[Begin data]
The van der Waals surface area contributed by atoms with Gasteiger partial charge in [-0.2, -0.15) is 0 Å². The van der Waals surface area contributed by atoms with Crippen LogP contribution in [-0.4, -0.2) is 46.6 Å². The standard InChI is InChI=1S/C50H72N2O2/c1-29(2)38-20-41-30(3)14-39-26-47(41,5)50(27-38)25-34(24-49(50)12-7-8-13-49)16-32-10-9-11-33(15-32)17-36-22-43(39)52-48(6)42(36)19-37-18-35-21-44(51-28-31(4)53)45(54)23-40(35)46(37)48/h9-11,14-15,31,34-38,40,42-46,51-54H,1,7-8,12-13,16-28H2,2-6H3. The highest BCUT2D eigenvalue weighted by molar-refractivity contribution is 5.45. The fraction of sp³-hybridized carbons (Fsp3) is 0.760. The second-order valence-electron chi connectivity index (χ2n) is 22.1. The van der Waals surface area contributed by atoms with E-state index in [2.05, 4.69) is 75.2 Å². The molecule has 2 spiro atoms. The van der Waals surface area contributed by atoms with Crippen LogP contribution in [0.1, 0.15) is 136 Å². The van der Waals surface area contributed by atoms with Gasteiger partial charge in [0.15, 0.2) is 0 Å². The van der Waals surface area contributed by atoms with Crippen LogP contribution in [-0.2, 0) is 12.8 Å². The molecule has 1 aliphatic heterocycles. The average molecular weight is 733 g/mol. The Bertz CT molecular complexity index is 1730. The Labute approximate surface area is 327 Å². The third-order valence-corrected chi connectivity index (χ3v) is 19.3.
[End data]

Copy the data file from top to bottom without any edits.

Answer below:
The van der Waals surface area contributed by atoms with Gasteiger partial charge in [-0.2, -0.15) is 0 Å². The van der Waals surface area contributed by atoms with Crippen LogP contribution in [-0.4, -0.2) is 46.6 Å². The standard InChI is InChI=1S/C50H72N2O2/c1-29(2)38-20-41-30(3)14-39-26-47(41,5)50(27-38)25-34(24-49(50)12-7-8-13-49)16-32-10-9-11-33(15-32)17-36-22-43(39)52-48(6)42(36)19-37-18-35-21-44(51-28-31(4)53)45(54)23-40(35)46(37)48/h9-11,14-15,31,34-38,40,42-46,51-54H,1,7-8,12-13,16-28H2,2-6H3. The highest BCUT2D eigenvalue weighted by molar-refractivity contribution is 5.45. The fraction of sp³-hybridized carbons (Fsp3) is 0.760. The second-order valence-electron chi connectivity index (χ2n) is 22.1. The van der Waals surface area contributed by atoms with E-state index in [2.05, 4.69) is 75.2 Å². The molecule has 2 spiro atoms. The van der Waals surface area contributed by atoms with Crippen LogP contribution in [0.1, 0.15) is 136 Å². The van der Waals surface area contributed by atoms with Gasteiger partial charge in [0.15, 0.2) is 0 Å². The van der Waals surface area contributed by atoms with Crippen LogP contribution in [-0.2, 0) is 12.8 Å². The molecule has 1 aliphatic heterocycles. The average molecular weight is 733 g/mol. The Bertz CT molecular complexity index is 1730. The Labute approximate surface area is 327 Å². The third-order valence-corrected chi connectivity index (χ3v) is 19.3.